CHICAGO (CBS) — While the weather has been dry for more than a day, flooding continued to be a big problem in the northern suburbs Friday morning, as river flood levels could break multiple records in Lake County.

Gov. Bruce Rauner was making his first tour of the flood damage in Lake County on Friday. The county has declared a state of emergency and issued a proclamation the flooding has created a disaster.

In Fox Lake, sandbagging has been the best line of defense as runoff from storms earlier in the week continued to swell the Fox River and the Chain O Lakes.

The mayor of Fox Lake has declared a state of emergency as the village braces for what could be the worst flooding in its more than 100-year history.

Sandbag stations have been set up, and people have been busy preparing ahead of the expected deluge.

While children made the best of it Thursday, trudging through normally dry areas that have been flooded, homeowners were busy trying to waterproof structures that soon could be surrounded by water.

For many homes in the area it’s already too late, and homeowners already are stressed to the max trying to protect their belongings from the floods.

“It sucks. It’s a lot of work. I work two full-time jobs. So doing this as well is just … I don’t have the time for it,” Fox Lake resident Sarah Spyra said.

The village administrator said dozens, if not hundreds of homes already have been affected by flooding, and those numbers are expected to grow before the floodwaters begin to recede this weekend.

“In 2013, we had a flood and the peak level of that flood was at 7.9 [feet] for the Chain. This one is estimated to be 8.2 [feet], which is the highest level that the Chain has ever seen,” Fox Lake Village Administrator Anne Marrin said.

The Fox River and nearby Des Plaines River were not expected to crest until sometime later this weekend.

The Des Plaines River already was at major flood stage on Friday, with the water at 19.86 feet near northwest suburban Des Plaines as of 5:45 a.m., nearly 5 feet above flood stage, and just shy of the 2013 record of 20.9 feet. According to National Weather Service charts, the river was expected to crest at 20.5 feet late Saturday night.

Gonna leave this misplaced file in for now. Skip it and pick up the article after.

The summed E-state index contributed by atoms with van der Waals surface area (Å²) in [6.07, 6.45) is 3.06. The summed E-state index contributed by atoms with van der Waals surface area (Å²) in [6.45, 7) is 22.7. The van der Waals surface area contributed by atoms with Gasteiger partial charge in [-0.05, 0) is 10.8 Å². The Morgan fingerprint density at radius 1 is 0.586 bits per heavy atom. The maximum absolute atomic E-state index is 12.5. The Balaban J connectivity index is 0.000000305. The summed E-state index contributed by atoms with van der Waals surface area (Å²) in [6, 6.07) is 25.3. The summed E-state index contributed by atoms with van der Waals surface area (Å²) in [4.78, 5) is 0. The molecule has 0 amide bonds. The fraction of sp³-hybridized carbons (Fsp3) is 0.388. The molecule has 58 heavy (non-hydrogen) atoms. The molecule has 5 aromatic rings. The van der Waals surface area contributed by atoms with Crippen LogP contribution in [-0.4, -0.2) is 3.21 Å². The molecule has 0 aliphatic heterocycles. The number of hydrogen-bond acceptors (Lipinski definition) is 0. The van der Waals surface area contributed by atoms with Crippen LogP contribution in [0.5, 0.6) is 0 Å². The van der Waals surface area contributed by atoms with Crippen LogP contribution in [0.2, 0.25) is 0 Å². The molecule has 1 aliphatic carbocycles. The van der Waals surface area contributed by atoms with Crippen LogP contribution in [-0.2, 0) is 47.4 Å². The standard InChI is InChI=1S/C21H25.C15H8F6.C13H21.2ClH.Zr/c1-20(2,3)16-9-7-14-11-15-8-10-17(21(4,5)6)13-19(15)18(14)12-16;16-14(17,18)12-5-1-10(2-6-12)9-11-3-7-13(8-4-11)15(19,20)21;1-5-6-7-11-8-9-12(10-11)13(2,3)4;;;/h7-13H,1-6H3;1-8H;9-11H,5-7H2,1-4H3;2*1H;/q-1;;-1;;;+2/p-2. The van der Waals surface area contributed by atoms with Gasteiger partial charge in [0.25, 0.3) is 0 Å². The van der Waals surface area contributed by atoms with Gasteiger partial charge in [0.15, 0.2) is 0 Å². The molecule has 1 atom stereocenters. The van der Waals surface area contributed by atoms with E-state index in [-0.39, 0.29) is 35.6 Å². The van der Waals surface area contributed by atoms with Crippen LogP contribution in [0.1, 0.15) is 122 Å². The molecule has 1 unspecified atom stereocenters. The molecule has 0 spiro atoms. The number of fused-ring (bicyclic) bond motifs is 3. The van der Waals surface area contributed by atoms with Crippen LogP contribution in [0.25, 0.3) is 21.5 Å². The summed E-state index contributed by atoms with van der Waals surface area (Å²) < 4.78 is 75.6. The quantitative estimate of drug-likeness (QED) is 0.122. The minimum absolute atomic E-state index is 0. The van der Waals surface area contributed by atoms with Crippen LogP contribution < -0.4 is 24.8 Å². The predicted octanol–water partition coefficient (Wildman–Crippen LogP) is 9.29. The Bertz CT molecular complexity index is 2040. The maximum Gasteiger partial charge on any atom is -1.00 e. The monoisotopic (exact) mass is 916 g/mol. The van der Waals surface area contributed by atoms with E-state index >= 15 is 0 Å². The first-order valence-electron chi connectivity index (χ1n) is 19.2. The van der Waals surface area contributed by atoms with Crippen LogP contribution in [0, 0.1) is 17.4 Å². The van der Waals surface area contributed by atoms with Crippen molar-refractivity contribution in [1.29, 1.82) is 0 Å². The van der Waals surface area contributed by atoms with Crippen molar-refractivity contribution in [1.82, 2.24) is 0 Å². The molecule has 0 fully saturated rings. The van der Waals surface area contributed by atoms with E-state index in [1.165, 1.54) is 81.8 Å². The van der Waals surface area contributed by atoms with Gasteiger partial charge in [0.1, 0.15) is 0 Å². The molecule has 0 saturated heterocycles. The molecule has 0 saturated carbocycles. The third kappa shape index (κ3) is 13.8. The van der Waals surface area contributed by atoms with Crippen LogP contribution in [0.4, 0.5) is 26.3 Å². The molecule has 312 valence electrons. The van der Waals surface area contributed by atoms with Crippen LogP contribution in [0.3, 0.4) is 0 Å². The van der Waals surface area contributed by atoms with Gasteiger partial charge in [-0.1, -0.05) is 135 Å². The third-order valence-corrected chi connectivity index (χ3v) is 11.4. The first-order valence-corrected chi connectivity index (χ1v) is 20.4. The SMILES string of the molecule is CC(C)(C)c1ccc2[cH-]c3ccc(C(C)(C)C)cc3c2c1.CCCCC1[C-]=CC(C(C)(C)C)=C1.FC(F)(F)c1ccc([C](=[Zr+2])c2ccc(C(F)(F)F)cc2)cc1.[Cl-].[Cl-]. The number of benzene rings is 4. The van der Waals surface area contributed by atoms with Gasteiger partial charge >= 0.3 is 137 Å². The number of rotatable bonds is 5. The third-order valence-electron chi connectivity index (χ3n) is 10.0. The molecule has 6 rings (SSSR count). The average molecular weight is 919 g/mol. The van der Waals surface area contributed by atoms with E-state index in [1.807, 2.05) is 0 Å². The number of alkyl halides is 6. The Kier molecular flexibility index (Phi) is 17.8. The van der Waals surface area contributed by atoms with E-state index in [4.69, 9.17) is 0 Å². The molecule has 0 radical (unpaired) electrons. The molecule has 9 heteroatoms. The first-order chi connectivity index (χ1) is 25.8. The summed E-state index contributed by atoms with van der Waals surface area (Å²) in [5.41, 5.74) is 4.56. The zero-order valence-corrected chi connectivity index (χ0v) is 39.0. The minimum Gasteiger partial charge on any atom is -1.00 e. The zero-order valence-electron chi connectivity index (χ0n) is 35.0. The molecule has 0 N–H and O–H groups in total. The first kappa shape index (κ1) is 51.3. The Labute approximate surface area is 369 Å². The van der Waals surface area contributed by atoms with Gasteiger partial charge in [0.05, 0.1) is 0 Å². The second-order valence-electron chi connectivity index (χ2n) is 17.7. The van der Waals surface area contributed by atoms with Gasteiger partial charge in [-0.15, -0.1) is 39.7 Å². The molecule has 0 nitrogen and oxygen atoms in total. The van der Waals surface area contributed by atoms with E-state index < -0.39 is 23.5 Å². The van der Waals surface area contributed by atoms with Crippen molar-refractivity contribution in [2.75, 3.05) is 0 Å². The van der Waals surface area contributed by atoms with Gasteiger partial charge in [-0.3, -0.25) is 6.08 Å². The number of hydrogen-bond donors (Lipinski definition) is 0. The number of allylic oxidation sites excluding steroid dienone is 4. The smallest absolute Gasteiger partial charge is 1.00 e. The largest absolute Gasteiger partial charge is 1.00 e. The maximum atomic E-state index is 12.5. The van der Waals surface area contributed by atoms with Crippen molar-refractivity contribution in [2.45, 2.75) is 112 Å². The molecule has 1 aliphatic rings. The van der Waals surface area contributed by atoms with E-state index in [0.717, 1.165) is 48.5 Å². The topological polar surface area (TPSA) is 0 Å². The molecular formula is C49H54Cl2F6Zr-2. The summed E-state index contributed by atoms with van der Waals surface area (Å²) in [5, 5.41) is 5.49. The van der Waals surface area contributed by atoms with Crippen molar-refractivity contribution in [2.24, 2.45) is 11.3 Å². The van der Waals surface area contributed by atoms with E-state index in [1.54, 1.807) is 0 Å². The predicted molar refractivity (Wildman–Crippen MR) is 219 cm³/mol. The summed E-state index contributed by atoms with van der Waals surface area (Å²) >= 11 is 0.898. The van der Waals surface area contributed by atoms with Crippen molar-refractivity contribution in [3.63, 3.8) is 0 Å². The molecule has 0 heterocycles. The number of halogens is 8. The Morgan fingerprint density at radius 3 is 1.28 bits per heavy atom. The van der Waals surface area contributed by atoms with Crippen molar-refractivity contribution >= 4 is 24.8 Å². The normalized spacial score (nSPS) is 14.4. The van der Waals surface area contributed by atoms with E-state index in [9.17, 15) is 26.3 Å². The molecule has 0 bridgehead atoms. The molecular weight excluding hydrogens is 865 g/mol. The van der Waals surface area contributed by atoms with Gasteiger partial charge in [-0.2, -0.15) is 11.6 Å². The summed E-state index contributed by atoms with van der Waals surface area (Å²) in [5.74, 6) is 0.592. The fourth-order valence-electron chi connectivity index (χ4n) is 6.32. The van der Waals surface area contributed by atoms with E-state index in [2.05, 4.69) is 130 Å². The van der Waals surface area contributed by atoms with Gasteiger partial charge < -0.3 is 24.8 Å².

The flooding has forced a number of road closures on River Road, between Rand and Elk, and also between Miner and Algonquin.

Sandbags were in place Friday morning as homes and businesses braced for more flooding.

“It’s a travesty, but, you know, its where you call home. You can’t do, but prep the best that you can for it,” Dexter Coorsen said.

At a summer daycamp in Des Plaines, the picnic tables were underwater Friday morning. Camp directors said the whole site flooded in less than 24 hours after heavy rains began Tuesday night. They were hoping the buildings would be spared.

At the Des Plaines fire station, crews have sandbags and a rescue boat at the ready.

Residents in the city have been on edge since the flooding began on Wednesday.

“We had 20 inches in our basement that came up from the sewers, but the river didn’t come as far as they had projected it to come,” Patti Interrante said.

Meantime, the Chicago Botanic Garden in Glencoe closed on Thursday and Friday due to flooding, after the Skokie River, which flows through the garden, swelled over its banks. Entry and exit roads, garden bridges, pathways, and parking lots all have flooded, although the water isn’t expected to have any long-term effect on the plants.

Other nearby suburbs also were facing record or potentially record-setting flooding.

The Des Plaines River already has risen above record flood levels near Lincolnshire, measuring at 16.53 feet as of 6:45 a.m. Friday, topping the previous record of 16.33 feet set in 2013. The river was expected to crest at about 17 feet on Saturday.

In Gurnee, the Des Plaines River was at 11.17 feet Friday morning, and expected to crest at 11.9 feet on Saturday or Sunday. That would match the flood record set in 1986 in Gurnee.

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